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Calling V1 Early vs Vmcg

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Calling V1 Early vs Vmcg

Old 16th Dec 2011, 12:05
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Calling V1 Early vs Vmcg

I recently had a snowy takeoff where V1=Vmcg.

http://www.pprune.org/tech-log/46953...vmcg-snow.html

My airline has a policy of calling V1 five knots early. So, if V1=Vmcg and we call V1 five knots early, that sounds like a recipe for runway excursion. Am I nit-picking?

If your airline calls V1 early, does it take Vmcg into consideration?
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Old 16th Dec 2011, 12:11
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I don't understand! Are you saying your airline actually LOWERS V1 by 5kts?? Is this company/regulatory approved? A very dubious practice. Surely IF V1 is called 5 kts early it is advisory and not actionable? IE In the situation you describe, no continued take-off would surely happen until V1? Re-assure me! I can see some perf guys getting quite edgy here.
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Old 16th Dec 2011, 12:22
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on such a rare accasion you may with this technique indeed run into problems. the v1 of course cannot in none case be lower than actual vmcg. on lightweight like in the other thread said a derate may help.

the idea of calling v1 early is that when you at the exact v1 speak out "vee one" you are actually slightly above this speed finished the call. thats why many carriers replaced this call out with the callout "go" speaking it out at the actual v1. and this means- starting speaking go means we go.

but thats hairsplitting , there are some margins in it .generally when v1 is at or very close to vmcg it might be a good idea to abort until positivly above vmcg. 99,99% ever tried a go with an engine failure at exactly vmcg=V1 whenever on a simulator, so barely anybody can say how a real 737 on a snowy runway will handle at such a situation- and it might be not pretty.
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Old 16th Dec 2011, 13:00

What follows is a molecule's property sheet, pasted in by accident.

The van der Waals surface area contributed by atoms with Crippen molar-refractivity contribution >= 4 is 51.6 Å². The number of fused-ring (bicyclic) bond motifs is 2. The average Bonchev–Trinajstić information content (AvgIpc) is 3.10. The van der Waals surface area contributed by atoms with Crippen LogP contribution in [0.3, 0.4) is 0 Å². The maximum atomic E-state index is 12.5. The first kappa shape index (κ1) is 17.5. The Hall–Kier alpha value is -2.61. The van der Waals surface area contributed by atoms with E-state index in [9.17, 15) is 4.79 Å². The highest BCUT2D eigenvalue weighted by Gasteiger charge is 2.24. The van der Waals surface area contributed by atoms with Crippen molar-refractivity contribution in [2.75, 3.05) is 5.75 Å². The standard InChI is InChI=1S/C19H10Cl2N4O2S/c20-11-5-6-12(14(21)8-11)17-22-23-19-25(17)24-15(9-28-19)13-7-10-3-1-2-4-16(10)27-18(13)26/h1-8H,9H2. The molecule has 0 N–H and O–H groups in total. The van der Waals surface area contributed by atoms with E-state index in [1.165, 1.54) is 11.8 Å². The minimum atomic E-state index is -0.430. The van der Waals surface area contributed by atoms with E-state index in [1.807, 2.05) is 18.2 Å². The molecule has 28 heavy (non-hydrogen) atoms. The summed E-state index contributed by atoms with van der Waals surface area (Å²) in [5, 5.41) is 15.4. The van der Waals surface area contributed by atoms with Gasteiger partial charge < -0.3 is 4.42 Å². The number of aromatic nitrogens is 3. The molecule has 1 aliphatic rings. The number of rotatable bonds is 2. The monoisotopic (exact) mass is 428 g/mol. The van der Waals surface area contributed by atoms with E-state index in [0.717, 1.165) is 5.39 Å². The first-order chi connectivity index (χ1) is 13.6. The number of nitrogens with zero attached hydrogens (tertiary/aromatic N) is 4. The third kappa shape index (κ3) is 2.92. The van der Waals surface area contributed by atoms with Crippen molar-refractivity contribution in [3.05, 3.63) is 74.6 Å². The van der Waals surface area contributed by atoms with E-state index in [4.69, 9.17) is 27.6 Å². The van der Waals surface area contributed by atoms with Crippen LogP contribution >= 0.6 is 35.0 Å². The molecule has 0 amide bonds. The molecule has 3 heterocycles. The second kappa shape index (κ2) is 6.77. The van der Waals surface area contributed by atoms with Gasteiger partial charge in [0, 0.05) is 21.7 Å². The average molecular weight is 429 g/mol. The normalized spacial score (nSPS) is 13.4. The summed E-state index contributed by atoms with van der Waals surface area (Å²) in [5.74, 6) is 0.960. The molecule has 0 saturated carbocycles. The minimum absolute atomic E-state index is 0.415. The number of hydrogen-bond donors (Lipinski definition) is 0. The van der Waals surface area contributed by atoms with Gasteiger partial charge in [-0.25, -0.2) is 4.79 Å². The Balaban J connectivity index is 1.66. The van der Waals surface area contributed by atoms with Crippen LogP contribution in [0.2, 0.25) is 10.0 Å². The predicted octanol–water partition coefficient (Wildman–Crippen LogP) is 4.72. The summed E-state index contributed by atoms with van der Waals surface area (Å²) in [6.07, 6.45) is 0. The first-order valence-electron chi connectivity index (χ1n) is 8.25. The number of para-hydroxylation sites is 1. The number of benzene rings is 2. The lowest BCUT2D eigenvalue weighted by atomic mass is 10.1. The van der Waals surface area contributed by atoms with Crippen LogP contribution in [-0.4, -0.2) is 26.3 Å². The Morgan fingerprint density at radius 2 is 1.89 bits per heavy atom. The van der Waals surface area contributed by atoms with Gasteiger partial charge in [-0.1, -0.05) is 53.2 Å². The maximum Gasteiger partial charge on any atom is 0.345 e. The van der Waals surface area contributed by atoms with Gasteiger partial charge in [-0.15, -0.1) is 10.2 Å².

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I don't understand! Are you saying your airline actually LOWERS V1 by 5kts??
Yep. It bothers me, too.

I talked with a safety guy about this. . . he definitely danced about that very point. It went something like this: "Weellllll, we don't really lower V1, we just call it early." I'm not sure how they rationalize this. But it drives me batty.

I also worry about how this affects Accelerate GO distance if you've now got 5 more knots to cover on 1 engine.
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Old 16th Dec 2011, 13:45
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I suspect confusion is the simple answer here - what does your OM say about aborts/speeds? Surely the -5 call is merely a 'heads up'?
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Old 16th Dec 2011, 13:46
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One of the airlines I work with calls V1 5 kts early. After discussion their reasoning was thus:

The Captain is responsible for deciding.
He is prompted to decide by the call of "V1" to which he responds with "Taking off".
The call "Taking off" is a comitment to go.
If an engine fails at the same time as the co-pilot is saying "V1" the captain could still stop and he will have initiated the first action below the actual V1 speed.
If the engine failure occurs while he is saying "Taking off" the actual speed will already be at or very close to V1 and he will continue the take-off.

Note that the language this company uses is not English and therfore the call "taking off" is much shorter that the english translation.

So the concept is to limit the action to V1 by having the captain decalre"taking off" at V1.

I have no opinion either way
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Old 16th Dec 2011, 13:52